“This responsibility means that sometimes we need to make steps into the future that don’t make us seen as cool. We live in a world where we want to be loved by everyone and to be nice to everyone, but the reality of our world isn’t like that. If you don’t stop one crazy guy, you will have a bigger crazy guy, then you’ll have a bigger one, and in the end you have a president of a powerful country who threatens the whole world.”
Kreševljaković wants Bosnia and Herzegovina’s memory to make people stop and listen and be a positive force for all, because “our experience is that we saw the light at the end of the tunnel”. His work on memory in theatre and other areas of documentary has led to the conclusion that the biggest deficit everywhere today is a lack of communication. “We have lost the capacity to listen to each other and to be focused on what people are actually saying, because we would rather live in a black and white world where everyone has stereotypical opinions.”
In 1997 Kreševljaković was part of the group that rebooted MESS as an international theatre festival. The artistic director at the time was Dino Mustafić – now artistic director of the Sarajevo National Theatre – who said that the festival needed to invite theatre companies from Serbia and Croatia. “At that time it was a huge statement – today it’s very normal thing. Today we communicate, we exchange, we work together. But in 1997, no. So it was the theatre people and the cultural community who were the first to establish communication.”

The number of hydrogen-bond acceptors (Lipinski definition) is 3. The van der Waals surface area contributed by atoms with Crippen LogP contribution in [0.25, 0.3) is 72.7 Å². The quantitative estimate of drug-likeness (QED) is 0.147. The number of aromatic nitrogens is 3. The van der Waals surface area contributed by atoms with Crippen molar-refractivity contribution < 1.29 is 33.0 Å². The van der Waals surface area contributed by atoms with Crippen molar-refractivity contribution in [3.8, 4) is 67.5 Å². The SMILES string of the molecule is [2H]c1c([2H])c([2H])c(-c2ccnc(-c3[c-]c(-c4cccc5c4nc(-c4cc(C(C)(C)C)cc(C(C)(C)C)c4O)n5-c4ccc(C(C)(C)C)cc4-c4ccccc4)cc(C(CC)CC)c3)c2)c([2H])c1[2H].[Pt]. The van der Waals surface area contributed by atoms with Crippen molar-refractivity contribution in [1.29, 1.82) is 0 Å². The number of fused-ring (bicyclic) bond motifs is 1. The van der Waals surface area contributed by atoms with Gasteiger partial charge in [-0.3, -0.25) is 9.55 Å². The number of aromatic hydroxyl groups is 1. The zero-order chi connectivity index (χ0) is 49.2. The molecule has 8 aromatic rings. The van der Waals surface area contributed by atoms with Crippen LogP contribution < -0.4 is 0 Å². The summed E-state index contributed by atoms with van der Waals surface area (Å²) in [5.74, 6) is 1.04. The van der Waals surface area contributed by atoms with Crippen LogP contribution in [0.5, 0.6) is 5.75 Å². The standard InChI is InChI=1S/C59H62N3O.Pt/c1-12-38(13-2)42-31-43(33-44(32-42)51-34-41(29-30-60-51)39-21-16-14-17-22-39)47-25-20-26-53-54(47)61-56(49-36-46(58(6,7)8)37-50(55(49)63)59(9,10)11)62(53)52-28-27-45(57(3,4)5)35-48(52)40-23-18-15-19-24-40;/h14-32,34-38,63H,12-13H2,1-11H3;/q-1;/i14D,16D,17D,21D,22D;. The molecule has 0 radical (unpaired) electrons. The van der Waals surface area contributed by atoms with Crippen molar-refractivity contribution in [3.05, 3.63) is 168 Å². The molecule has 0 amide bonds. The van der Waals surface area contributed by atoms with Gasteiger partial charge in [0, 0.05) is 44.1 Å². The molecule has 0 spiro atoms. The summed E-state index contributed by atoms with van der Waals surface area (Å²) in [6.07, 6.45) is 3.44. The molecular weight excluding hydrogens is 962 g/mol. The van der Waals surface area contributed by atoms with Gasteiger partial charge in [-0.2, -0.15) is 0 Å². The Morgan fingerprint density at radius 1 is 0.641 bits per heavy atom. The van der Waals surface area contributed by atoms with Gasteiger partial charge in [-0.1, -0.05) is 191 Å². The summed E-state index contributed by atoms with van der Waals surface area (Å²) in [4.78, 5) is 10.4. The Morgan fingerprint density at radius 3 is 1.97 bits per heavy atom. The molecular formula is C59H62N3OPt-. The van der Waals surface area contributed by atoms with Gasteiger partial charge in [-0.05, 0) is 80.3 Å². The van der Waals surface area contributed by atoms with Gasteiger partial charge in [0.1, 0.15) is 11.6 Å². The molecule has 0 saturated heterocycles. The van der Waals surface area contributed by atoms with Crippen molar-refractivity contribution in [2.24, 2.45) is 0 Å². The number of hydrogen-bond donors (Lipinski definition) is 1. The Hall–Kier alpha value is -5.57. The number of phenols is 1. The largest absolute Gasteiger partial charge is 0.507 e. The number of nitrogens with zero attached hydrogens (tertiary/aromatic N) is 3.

Kreševljaković later took over running MESS, and the festival has continued to develop this line of communication, even if it is not always what people want to see or hear. While the festival’s programming showcases the latest trends in contemporary performance, “sometimes there are people who come to the shows and they tell me that it’s always a bit heavy or brutal for them”.
“Theatre is a reflection. You can put on beautiful theatre, but the fact is that artists have to respond to world that they see – and right now everything’s looking dark. The capacity of art to change our perceptions is like the role of politicians – we pay them to work on making our lives better. Of course they don’t do that. In theatre we do.”
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Nick Awde is a journalist, playwright, editor, critic and producer. Based in the UK, he is co-director of Morecambe's Alhambra Theatre. Books include Equal Stages (diversity and inclusion in theatre), Mellotron, Women In Islam, and translations of plays by other writers. Much of his work focuses on ethnoconflict and language/cultural genocide.